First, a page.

The study does not measure whether patients were able to understand the treatment regimen from the various approaches, just which they preferred. It’s possible that their preference for an approach at the very least would have an impact on their satisfaction on the visit, and in turn on the satisfaction of the provider in helping patients understand (the “happy providers come from happy patients, not the other way around” hypothesis). At the most, a return visit, or a devastating complication could be prevented.

Our profession has incredible and incredibly complex therapies at our disposal – this is about making sure they actually help the people that we ask to use them to achieve their life goals through optimal health.

To the patients out there (all of us) – what approaches have you seen used at the end of the visit? To the providers out there – what are you willing to try during your next patient visit?


I have been doing something similar for several years, but this post and the article it references will lead me to make some adjustments.

What I have been doing: I do my notes in real time during the visit in order to be able to print and provide a copy of our (hopefully collaborative) process when they leave. Depending on the circumstances, I may do the discussion of assessment and negotiation of a plan first, and then move to documentation mode, or I may do the discussion/negotiation and documentation as a single process. In both cases, the documentation happens in ‘chunks’ that allow me to check in with the patient. (“Does that make sense?” “Is that your understanding of what we decided?”).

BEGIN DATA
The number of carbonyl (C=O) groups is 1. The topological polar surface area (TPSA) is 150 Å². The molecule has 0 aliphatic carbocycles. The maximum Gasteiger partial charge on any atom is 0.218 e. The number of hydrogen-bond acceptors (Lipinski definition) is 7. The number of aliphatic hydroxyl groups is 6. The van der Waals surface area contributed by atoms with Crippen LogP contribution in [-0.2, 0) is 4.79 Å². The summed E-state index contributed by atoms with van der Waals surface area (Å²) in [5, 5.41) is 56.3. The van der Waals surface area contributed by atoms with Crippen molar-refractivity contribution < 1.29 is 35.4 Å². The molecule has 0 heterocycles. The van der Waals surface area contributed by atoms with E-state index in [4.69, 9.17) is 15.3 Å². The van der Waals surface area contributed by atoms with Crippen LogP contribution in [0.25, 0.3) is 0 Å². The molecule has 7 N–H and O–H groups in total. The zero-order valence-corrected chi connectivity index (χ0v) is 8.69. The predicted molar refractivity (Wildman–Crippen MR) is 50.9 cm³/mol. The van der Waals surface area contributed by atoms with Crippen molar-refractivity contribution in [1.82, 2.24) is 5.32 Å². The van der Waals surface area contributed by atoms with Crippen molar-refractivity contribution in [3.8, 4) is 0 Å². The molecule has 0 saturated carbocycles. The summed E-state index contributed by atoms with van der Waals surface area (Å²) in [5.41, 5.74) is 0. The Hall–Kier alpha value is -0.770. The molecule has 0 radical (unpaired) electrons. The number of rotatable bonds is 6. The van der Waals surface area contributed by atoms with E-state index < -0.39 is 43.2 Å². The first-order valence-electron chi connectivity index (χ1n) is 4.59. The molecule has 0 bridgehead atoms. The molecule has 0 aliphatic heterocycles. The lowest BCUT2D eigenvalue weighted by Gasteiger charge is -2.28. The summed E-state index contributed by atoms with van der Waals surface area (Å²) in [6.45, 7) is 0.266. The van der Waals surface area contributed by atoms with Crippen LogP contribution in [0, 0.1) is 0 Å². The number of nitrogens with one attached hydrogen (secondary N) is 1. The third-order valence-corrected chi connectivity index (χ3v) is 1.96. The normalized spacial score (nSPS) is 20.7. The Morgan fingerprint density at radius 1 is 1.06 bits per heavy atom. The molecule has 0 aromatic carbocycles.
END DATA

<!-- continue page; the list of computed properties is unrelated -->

The change: I will work in the introductory of something like “We’ve covered a lot today. Let’s record it together to make sure we are on the same page.”

I’d love to add the post-visit email piece, but my institution has yet to provide us with any tools.

Hi Peter,

Thanks for your thoughtful comment. I can tell from the above and from your writings on your own blog (which is very engaging, by the way) that you pay attention to the relationship which in my opinion is 90 % of the necessary behavior. From there, a few specific techniques are only going to make you better. Post a reply on how it goes if you get the chance,


Ted Eytan, MD